Outdoor GFCI with HD extension cord feeding Mosquito Magnet bug light (total load about 20W) fell to ground and was covered by water during storm. Current proceeded to travel through side of cord socket/ receptacle and melted plastic body. Eventually panel breaker tripped, but GFCI never did.


  • 2
    Either it's faulty or miswired. What's the question? – isherwood Mar 2 at 16:12
  • Faulty is what I am thinking too. Flying down this weekend and will be replacing. Builder did not put ground wire to this box. Also going to add ground to GFCI. – sd105 Mar 2 at 17:11
  • @sd105 While you're there, check the house's ground connection (neutral bonded to ground in the main panel, and ground wire bonded to actual earth ground outside the house). Pick a convenient outlet and check for voltage between the outlet's neutral wire and the house's ground rod. It should be zero. Then check for continuity. They should be connected. If the ground connection isn't working, then the extension cord in the mud might not have leaked enough current to ground to cause a GFCI outlet to trip. – mrog Mar 2 at 18:52
  • "Thoughts???" leads to an open-ended discussion question which is not a good fit for this particular forum. If you'll take the tour, then browse the help center, especially the "how to ask a good question" section, I'm sure you can come up with a good, specific question that we can & will happily answer. – FreeMan Mar 3 at 12:01

GFCIs are not magic everything-fixers

It's like asking an ambulance crew "why didn't you arrest those graffiti artists?" "That's not what we do".

GFCIs do one specific task that is related to human safety, and they do it well. They detect current leakage between the intended hot-neutral loop and anywhere else. However they do nothing about any fault that stays inside the hot-neutral loop.

Hence their name, "Ground Fault Circuit Interruptor", which is ironic since they don't interact with ground at all. It's presumed that the "anywhere else" must be ground.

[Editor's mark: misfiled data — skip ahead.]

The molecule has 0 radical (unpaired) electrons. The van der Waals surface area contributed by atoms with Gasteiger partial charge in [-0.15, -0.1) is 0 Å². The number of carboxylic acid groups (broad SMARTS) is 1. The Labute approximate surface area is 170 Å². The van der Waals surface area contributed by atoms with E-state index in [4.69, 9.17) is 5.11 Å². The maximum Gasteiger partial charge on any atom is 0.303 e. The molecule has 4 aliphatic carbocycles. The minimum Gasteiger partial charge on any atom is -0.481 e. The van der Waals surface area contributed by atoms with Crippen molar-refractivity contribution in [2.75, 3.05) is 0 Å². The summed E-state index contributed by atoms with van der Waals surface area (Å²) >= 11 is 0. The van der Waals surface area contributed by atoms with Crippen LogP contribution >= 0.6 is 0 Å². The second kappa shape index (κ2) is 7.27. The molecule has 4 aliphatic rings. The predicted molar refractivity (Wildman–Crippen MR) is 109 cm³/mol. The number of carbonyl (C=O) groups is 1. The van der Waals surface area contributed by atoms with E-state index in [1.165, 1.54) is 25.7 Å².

Those other bailiwicks

It sounds like you had more of a "poor connection/arcing/overheat" problem. That is more in the bailiwick of an AFCI. (Arc Fault Circuit interruptor). Those work by listening to the power line for that familiar "crinkle-crunch" sound of hooking up speakers with the amplifier turned on, or a shoddy headphone jack, etc.

You note also that the GFCI did not trip and the breaker did. That's another thing GFCIs aren't. Some people think if they put a 15A GFCI on a 20A circuit, they can extend from there with 15A wire and the GFCI will protect it. The opposite is true, 15A GFCIs are specifically rated for 20A pass-through. (because of a NEC technicality).

  • Exactly like Harper said. If you're extra stupid, you can kill yourself by doing a hot-neural electrocution on an insulated surface and the GFCI will never trip. The fuse will eventually trip but you'll be LONG dead, and you might even burn down the house. These things only protect against some faults, and pure stupidity will still kill you just fine. – Nelson Mar 4 at 4:58

It is possible that the GFCI device did not function as designed. Impossible to say without forensic analysis (which is kind of hard for random people on the internet). But it is quite likely that it did not fail: